Is that slim, ubiquitous little volume by Strunk and White obsolete? Have those elements that they so strictly defined as essential to good prose style changed and mutated with the advent of email, textspeak, emoji, and LOLcats?
Cognitive scientist and linguist Steven Pinker’s latest book The Sense of Style: The Thinking Person’s Guide to Writing in the 21st Century swoops in to answer these questions, and also to serve, perhaps, as a thoughtful, timely guide to writing with clear and purposeful style. Pinker is generous—he views the task of learning good style not as a quest into the perilous wilds of grammar, but as “a form of pleasurable mastery, like cooking or photography.” Strunk’s famous salvos (“Omit needless words,” most memorably) seem in comparison almost boot-camp commands. “Perfecting the craft [of writing] is a lifelong calling,” Pinker writes, “and mistakes are part of the game.”
Informed by his extensive background in cognitive science and linguistics, Pinker dissects all sorts of writing—a campus press release advertising a “panel on sex with four professors,” a newsletter by a birdseed salesman on Cape Cod, academic texts, a novel—to identify the components and patterns of good (and bad) style. And Pinker must be taking his own advice: The Sense of Style is remarkable for its verve, clarity, and ultimate accessibility.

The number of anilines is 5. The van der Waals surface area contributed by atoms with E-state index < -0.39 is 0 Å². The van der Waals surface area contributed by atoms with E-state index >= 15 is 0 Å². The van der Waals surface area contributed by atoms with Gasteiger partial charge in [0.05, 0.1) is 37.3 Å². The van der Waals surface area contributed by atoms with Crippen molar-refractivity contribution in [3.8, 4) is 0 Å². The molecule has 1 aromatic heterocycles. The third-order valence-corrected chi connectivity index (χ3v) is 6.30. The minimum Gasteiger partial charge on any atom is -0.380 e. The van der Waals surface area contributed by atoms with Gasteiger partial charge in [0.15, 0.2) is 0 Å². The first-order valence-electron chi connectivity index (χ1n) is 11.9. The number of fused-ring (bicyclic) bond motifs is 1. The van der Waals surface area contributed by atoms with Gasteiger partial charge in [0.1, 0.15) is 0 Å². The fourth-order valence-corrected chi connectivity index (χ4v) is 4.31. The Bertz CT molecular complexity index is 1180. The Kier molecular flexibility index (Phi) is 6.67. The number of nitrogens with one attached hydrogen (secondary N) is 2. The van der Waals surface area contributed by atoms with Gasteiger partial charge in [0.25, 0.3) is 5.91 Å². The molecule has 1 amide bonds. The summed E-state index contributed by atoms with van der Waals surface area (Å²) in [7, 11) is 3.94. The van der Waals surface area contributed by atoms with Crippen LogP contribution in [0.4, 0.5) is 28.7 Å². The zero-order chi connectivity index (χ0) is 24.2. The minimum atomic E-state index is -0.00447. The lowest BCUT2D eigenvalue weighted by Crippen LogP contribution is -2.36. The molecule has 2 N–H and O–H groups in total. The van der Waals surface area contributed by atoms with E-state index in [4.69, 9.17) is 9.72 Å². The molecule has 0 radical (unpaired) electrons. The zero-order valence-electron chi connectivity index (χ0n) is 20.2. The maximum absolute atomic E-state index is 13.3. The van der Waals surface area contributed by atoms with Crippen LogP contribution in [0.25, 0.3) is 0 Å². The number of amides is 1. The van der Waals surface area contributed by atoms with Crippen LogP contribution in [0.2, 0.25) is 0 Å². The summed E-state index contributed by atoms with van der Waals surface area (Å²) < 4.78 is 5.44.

Steven Pinker will be reading from The Sense of Style: The Thinking Person’s Guide to Writing in the 21st Century at the Iowa City Public Library on September 22 at 7pm. Pinker is the Johnstone Family Professor in the Department of Psychology at Harvard University, and has also taught at Stanford and MIT. His previous books include The Language Instinct, How the Mind Works, The Blank Slate, and The Better Angels of Our Nature. He is also Chair of the Usage Panel of the American Heritage Dictionary.
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